Condominium apartments may be reaching new heights in Toronto, but it's sky high house prices that really has people dizzy.
The average detached property across the Greater Toronto Area now changes hands for just below the million dollar mark, while in the 416, prices sit eerily close to Vancouver levels at $1.2 million.
With prices at record highs, several industry insiders are speculating detached homes will soon be unattainable, pushing would-be buyers further toward more affordable options. Namely stacked townhomes and condo apartments -- even in the suburbs.
The dream of owning a coveted freehold house compounded by tight supply is now sparking heated bidding wars well outside the bounds of Toronto - further north, east and west into what are traditionally commuter cities and towns.
No longer a phenomenon solely tied to the city, the roller-coaster ride of multiple offer situations and over asking bids are increasingly spilling over, and we have the numbers to prove it.
After analyzing price to sales ratio for the entire GTA, we found that of the 16,486 detached homes that sold between January to April 2016, almost 50 per cent (47 to be exact) sold over asking price.
Compare that to the fact 40 per cent of houses sold for under and it becomes shockingly clear: if you're on the hunt for a detached home in the GTA, you're more likely to be pushed to go over asking than closing for below.
When digging a little deeper, we found that 33 per cent of homes sold for at least five per cent over asking and 19 per cent went ten per cent over asking. Based on average home prices, that roughly translates to buyers having to put down $40,000 to $80,000 extra to snatch up a property.
It's a weary number for house hunters who already feeling the pressure of the region's sustained housing boom, particularly buyers keen on getting in the hot York and Durham region markets. There is some solace for condo seekers however, as only around 12 per cent of condominiums sold over asking.
Which cities see the most detached homes sell over asking?
At least 1% over asking
- Ajax - 61% of detached homes sold over asking
- Whitby - 60%
- Markham - 58%
- Richmond Hill - 57%
- Toronto and Oshawa - 56%
At least 5% over asking
- Markham - 50%
- Richmond Hill - 47%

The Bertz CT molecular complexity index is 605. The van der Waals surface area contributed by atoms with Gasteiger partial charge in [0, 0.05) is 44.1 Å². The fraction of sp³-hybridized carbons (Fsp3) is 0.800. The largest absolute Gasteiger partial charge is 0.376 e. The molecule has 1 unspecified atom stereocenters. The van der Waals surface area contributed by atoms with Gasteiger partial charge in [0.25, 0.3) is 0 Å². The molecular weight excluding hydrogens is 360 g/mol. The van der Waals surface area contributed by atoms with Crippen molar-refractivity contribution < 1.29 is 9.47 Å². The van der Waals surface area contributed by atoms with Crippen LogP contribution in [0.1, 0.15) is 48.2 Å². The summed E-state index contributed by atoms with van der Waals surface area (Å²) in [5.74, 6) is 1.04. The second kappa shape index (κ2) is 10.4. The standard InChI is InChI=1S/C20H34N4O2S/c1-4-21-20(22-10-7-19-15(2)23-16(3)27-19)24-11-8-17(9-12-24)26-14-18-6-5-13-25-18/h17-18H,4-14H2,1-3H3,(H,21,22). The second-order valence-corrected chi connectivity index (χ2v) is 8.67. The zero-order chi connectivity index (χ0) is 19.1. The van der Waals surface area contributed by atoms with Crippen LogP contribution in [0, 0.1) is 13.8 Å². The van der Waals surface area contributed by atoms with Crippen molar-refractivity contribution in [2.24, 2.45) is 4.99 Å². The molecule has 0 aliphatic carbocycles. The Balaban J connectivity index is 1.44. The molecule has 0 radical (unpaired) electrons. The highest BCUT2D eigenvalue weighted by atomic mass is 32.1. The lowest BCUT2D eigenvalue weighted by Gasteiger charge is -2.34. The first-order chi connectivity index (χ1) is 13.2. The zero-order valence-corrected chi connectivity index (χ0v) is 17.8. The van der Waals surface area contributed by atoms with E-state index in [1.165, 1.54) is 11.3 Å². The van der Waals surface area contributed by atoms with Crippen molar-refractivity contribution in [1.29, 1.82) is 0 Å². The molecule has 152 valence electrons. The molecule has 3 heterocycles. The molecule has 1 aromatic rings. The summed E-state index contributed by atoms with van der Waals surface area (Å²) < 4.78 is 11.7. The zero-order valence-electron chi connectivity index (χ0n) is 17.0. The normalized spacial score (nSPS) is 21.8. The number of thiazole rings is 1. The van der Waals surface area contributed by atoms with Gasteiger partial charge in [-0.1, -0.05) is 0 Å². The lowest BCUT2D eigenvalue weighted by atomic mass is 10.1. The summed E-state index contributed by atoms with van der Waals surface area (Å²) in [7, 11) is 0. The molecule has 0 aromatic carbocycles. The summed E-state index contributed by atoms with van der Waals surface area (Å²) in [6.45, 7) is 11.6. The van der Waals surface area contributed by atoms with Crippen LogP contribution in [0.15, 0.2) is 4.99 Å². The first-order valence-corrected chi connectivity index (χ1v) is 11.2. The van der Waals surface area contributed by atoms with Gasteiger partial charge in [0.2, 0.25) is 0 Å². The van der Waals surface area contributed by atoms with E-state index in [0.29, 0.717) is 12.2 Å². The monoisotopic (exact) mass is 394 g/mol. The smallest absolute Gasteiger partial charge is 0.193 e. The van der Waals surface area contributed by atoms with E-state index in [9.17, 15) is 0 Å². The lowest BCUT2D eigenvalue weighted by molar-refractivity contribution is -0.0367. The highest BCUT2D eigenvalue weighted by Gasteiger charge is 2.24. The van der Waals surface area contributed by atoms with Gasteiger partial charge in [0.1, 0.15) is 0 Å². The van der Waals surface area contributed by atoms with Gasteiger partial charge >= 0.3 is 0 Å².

- Toronto - 45%
- Ajax - 43%
- Whitby - 40%
Where do the least over asking sales occur?
- Brock - 10%
- King - 19%
- Uxbridge -22%
- Halton - 26%
- East Gwillimbury and Caledon - 30%
See how all GTA cities fared at TheRedPin
While intentionally under pricing to incite a bidding war is a common strategy, the fact that so many sellers are confident enough one will ensue, and so many buyers are biting, is a testament to the housing market's strength. In fact, since 1996, detached property values in the GTA climbed up over 300% in cities such as Toronto, Vaughan, Richmond Hill and Markham.
A recent report by Urbanation Inc. hints that even in the suburbs, traditionally detached home central, buyers are migrating away from houses and toward condo apartments in response to prices.
"More and more buyers priced out of the single-family home market are looking for alternatives in the condo market, providing a clear opportunity for new development," said Shaun Hildebrand, senior vice president of Urbanation. According to the organization's report, condominium apartments in the first quarter of 2016 jumped a whopping 32 per cent over a 12 month span.
Here are some tips if you're a buyer potentially entering a bidding war:
- Get pre-approved first to get a clearer picture of your budget and how much you can go over asking if you're thrown into a bidding war. A pre-approval also shows sellers you're a high intent buyer and have all the financial paperwork already done
- Speak to your realtor to get a real sense of the market. Do homes always go over asking in the neighbourhood, and if so, what do they actually sell for compared to their listing price? These are answers your agent can provide you with
- Set a maximum dollar amount you're willing to go over asking and stick to it. Don't get swept away into a competitive whirlwind
- Never sacrifice necessary terms and conditions such as waiving a home inspection before the move in date
- Understand that the highest offer doesn't always win. The down payment amount and closing date can have a big impact. Being flexible where it counts, such as letting the sellers stay rent free for a month after closing, can really win hearts
- Many home sellers will stage their home with rented out furniture. Look beyond that and assess the home, not the "fluff"
- Ask questions to see what's on the seller's top list of priorities. Are they looking to close fast? Are they home flippers or are they emotionally tied to the home? It all matters
*Numbers based on January to April 2016
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